Once you have settled on your message, you need to select the population you want to “sell it too”, on which you expect the maximum impact. By audience, we mean first and foremost the editor and the reviewers. Yes, your ultimate aim is to spread the news through your community. But the paper needs to be published first … Knowing who you are talking to will help you structure the paper, as much as the instructions to authors. What will you put in the main body of the paper and what will you demote to supplementary materials? What should you present in detail or on the contrary gloss over? How will you present the methods and the results? Experimental biologists tend to dislike equations. Biochemists do not care much about the illustrating experiment, but want quantitative tables. Molecular biologists love histograms, and they like to have one illustrating experiment such as a a western blot or a microscopy field.

3) Build a storyline

Keeping in mind both the message you chose and the audience you want to sell it to, create a progressive demonstration that brings the reader to the same conclusions as yours, keeping them focused until the final bang. This is not necessarily how things really happened, in particular chronologically. We all know that scientific research is a complex process, that includes iterative explorations, validations and controls, explode dead ends etc. There is no need to list everything path you explored, every experiment you did. A paper is not a laboratory notebook. However, as you progress towards in your narrative, each step need to naturally lead to the next, while the controls you describe preclude wandering off-path.

4) Keep facts and ideas where they belong

Do not mix Introduction, Materials and Methods, Results and Discussion (in some article structures, the last two can be included in the same section, but the relevant bits are generally in different paragraph). The Introduction should only present and discuss what was known before your work, and only what is needed to understand your work and its context. Similarly, the Materials and Methods section should not describe new techniques or materials. And finally, all your results should be in the Results section (if separate from the Discussion). As a rule, if you remove everything but the Results section, you should not affect the storyline described above. Our advice is to start writing the Results, the add the necessary Materials and Methods as you go, write the Discussion, and finish by the Introduction. You cannot write an effective introduction if you do not know what you want to introduce. Moreover, writing the introduction is often used as a procrastination device …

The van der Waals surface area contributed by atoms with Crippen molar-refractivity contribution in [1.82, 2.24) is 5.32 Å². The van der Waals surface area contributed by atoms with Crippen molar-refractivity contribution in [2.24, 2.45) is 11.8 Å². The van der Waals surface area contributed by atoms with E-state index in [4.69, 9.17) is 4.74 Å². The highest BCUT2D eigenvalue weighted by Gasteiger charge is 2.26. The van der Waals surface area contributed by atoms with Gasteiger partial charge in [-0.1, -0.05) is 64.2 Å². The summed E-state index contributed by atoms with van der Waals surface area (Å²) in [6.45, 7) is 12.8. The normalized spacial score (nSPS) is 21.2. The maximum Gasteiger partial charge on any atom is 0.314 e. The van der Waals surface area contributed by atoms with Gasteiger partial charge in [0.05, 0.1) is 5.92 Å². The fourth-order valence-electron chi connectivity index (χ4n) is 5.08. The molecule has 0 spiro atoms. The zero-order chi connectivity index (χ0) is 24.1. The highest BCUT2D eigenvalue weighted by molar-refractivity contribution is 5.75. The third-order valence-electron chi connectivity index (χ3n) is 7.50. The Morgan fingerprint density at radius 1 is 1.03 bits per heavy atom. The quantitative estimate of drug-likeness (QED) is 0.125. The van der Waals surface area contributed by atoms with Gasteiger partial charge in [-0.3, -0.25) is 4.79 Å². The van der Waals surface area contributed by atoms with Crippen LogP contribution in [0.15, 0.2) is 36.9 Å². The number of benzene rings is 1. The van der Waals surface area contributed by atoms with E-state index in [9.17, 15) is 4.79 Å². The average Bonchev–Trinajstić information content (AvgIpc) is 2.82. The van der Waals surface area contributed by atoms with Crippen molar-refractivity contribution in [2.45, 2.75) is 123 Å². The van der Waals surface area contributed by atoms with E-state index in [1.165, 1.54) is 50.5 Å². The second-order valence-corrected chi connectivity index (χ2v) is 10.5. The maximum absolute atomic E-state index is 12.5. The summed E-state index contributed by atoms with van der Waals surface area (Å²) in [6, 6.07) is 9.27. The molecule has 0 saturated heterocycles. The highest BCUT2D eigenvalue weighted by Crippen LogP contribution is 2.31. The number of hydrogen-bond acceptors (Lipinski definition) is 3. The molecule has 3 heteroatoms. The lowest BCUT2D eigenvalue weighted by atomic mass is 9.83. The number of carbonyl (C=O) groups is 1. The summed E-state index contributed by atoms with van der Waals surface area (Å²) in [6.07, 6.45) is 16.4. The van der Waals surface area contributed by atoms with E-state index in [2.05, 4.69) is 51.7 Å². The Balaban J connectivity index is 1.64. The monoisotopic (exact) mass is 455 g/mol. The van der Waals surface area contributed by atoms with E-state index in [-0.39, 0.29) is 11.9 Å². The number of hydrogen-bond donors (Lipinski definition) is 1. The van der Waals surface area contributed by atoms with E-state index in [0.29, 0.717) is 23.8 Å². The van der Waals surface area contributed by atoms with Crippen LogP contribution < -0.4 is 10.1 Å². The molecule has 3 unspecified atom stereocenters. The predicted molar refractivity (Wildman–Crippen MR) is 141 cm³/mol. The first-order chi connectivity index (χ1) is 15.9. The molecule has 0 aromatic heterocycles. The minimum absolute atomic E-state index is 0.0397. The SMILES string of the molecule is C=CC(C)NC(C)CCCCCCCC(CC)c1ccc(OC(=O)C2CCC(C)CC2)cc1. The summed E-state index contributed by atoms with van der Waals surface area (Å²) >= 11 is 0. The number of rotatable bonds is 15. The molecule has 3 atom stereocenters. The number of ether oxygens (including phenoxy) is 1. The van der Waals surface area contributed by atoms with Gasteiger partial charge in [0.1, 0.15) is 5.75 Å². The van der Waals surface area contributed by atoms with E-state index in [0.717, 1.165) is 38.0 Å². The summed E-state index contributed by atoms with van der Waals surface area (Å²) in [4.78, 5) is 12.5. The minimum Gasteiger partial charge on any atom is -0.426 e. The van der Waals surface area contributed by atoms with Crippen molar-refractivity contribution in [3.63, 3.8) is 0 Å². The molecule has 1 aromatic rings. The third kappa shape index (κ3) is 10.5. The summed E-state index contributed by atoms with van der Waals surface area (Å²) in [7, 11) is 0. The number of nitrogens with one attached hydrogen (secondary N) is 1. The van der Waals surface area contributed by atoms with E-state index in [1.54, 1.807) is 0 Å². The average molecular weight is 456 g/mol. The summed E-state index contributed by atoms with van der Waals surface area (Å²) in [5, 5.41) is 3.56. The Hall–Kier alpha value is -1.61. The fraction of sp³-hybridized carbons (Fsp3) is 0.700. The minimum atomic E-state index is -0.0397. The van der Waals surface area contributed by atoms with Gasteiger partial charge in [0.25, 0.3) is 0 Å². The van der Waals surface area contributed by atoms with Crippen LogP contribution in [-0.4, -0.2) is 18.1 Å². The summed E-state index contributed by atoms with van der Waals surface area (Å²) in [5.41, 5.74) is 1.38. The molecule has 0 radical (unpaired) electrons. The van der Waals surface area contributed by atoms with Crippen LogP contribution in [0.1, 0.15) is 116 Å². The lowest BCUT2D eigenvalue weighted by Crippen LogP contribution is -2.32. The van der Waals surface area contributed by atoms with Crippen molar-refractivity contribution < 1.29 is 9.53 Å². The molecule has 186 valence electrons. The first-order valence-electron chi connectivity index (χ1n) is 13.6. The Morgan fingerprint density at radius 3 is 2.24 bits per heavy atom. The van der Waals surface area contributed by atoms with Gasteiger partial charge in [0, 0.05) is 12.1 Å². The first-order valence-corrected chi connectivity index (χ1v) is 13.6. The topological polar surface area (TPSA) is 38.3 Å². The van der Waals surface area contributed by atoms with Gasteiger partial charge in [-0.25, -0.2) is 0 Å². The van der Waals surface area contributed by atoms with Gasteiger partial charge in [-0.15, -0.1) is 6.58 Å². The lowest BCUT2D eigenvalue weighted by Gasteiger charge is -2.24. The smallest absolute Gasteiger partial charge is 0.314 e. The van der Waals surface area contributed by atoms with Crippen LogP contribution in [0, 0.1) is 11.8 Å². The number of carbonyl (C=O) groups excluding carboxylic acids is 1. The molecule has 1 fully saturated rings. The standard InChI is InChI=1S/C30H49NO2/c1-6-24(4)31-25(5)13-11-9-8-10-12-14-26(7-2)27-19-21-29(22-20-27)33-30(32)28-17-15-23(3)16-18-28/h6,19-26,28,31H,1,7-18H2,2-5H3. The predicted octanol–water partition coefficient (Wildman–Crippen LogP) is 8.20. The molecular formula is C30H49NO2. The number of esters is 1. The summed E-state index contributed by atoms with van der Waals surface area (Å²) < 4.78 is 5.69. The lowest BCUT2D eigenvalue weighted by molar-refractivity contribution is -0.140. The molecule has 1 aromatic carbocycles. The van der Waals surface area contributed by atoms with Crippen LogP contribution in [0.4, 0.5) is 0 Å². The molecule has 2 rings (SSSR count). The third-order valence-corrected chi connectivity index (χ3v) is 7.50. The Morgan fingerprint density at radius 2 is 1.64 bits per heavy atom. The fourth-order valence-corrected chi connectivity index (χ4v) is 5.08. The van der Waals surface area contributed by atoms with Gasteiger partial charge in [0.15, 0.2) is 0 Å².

5) Build modules

Use one paragraph for one idea, if possible linked to one experiment, and illustrated by one figure (whether the figure ends up in the main body or in supplementary materials does not matter). This is sometime challenging when the idea or the experiment are complex. But even if, in the end, paragraphs are merged or split, adopting this approach is useful during the initial writing stage. This will help building the storyline and will enable easy restructuring later. Give a title to each module. Try drawing a flowchart representing your results, and annotate it with experiments and figures.

6) Do not assume knowledge but do not state the obvious

Moving from the structure to the style now. It is always difficult to decide what is common knowledge and therefore should not be explicit, and what is specialized knowledge required to understand your story and accept your message. Do not rely on your own knowledge. Go back to point 2), and make a real effort to put yourself in the shoes of the intended readership. Then a guideline can be to introduce factual knowledge but not common – in your audience’s domain – technical knowledge. For instance, if you write for biologists, you should not assume that people know the Kd between PKA and cAMP is 0.1 micromolar. However, you may assume that readers know increased affinity means lower Kd.

7) Do not repeat information

Building your text following 5) should preclude the description of the same information twice. When you refer to a piece of information described before, you do not need to restate it. This goes for details of experiments as well. If you already stated that an experiment took place in a chemical reactor, there is no need to mention it all the time, as “the solution in the chemical reactor” “the temperature in the chemical reactor” etc.

8) Write clearly, concisely and elegantly

I strongly recommend reading, and keeping a copy at hand, “Style: Lessons in Clarity and Grace“. There are many simple habits you can use to improve the readability of a text. Avoid passive forms. Keep verbs for actions and nouns for what perform or is affected by such actions. Try to stick to one proposition per sentence, twice at most (and well articulated). Do not add words needlessly. Instead of writing “the oxidation of the metal”, write “metal oxidation”. A shorter text is read faster and is easier to memorize.

9) Avoid casual writing

A scientific article is not a diary (or a blog post …). Your reader is neither your mate nor your student. Avoid talking to them directly, e.g. “you can do this” or indirectly as “let’s consider this first”. This is not a huge deal, but it might be irritating for some people. In general, adopt the style commonly used in the most respectable journals of the community you are targeting.

10) Chase grammatical errors and spelling mistakes

They are less important than the scientific facts, and hopefully they will disappear during the proof-reading stage. However, they give a hint of sloppiness, and they will annoy the reviewers. Even if those reviewers do not belong to the type focusing on such things, unconscious biases can taint even the fairer person. So read your manuscript again and again, slowly and aloud. More importantly ask someone else, if possible not a co-author, to read it as well.